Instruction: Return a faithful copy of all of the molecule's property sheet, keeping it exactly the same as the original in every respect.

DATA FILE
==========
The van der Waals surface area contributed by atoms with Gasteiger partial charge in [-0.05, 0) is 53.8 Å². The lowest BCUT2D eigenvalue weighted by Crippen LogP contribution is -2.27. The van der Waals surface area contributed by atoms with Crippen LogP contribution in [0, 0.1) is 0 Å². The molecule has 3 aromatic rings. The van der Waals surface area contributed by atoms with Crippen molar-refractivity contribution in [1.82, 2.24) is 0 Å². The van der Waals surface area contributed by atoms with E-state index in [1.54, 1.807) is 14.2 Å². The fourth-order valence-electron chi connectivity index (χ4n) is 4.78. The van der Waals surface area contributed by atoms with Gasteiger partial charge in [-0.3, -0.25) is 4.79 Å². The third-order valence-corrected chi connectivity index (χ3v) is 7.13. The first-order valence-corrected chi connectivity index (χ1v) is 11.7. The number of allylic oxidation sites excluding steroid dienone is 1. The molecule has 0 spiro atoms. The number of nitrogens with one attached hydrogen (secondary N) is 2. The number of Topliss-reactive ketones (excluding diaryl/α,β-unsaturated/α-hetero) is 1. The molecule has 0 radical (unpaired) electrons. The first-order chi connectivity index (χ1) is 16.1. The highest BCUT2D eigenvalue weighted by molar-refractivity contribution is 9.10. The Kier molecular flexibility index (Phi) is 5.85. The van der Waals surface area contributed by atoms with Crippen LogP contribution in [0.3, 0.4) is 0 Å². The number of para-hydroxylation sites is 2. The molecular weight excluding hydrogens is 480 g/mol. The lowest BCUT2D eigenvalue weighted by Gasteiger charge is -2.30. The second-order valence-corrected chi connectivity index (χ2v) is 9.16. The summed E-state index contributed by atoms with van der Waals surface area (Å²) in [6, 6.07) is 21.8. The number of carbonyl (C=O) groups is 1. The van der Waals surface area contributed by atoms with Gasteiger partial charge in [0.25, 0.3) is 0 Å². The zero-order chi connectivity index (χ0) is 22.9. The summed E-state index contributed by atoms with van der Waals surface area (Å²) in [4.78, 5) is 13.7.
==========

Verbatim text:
The van der Waals surface area contributed by atoms with Gasteiger partial charge in [-0.05, 0) is 53.8 Å². The lowest BCUT2D eigenvalue weighted by Crippen LogP contribution is -2.27. The van der Waals surface area contributed by atoms with Crippen LogP contribution in [0, 0.1) is 0 Å². The molecule has 3 aromatic rings. The van der Waals surface area contributed by atoms with Crippen molar-refractivity contribution in [1.82, 2.24) is 0 Å². The van der Waals surface area contributed by atoms with E-state index in [1.54, 1.807) is 14.2 Å². The fourth-order valence-electron chi connectivity index (χ4n) is 4.78. The van der Waals surface area contributed by atoms with Gasteiger partial charge in [-0.3, -0.25) is 4.79 Å². The third-order valence-corrected chi connectivity index (χ3v) is 7.13. The first-order valence-corrected chi connectivity index (χ1v) is 11.7. The number of allylic oxidation sites excluding steroid dienone is 1. The molecule has 0 spiro atoms. The number of nitrogens with one attached hydrogen (secondary N) is 2. The number of Topliss-reactive ketones (excluding diaryl/α,β-unsaturated/α-hetero) is 1. The molecule has 0 radical (unpaired) electrons. The first-order chi connectivity index (χ1) is 16.1. The highest BCUT2D eigenvalue weighted by molar-refractivity contribution is 9.10. The Kier molecular flexibility index (Phi) is 5.85. The van der Waals surface area contributed by atoms with Crippen LogP contribution in [0.3, 0.4) is 0 Å². The number of para-hydroxylation sites is 2. The molecular weight excluding hydrogens is 480 g/mol. The lowest BCUT2D eigenvalue weighted by Gasteiger charge is -2.30. The second-order valence-corrected chi connectivity index (χ2v) is 9.16. The summed E-state index contributed by atoms with van der Waals surface area (Å²) in [6, 6.07) is 21.8. The number of carbonyl (C=O) groups is 1. The van der Waals surface area contributed by atoms with Gasteiger partial charge in [0.25, 0.3) is 0 Å². The zero-order chi connectivity index (χ0) is 22.9. The summed E-state index contributed by atoms with van der Waals surface area (Å²) in [4.78, 5) is 13.7.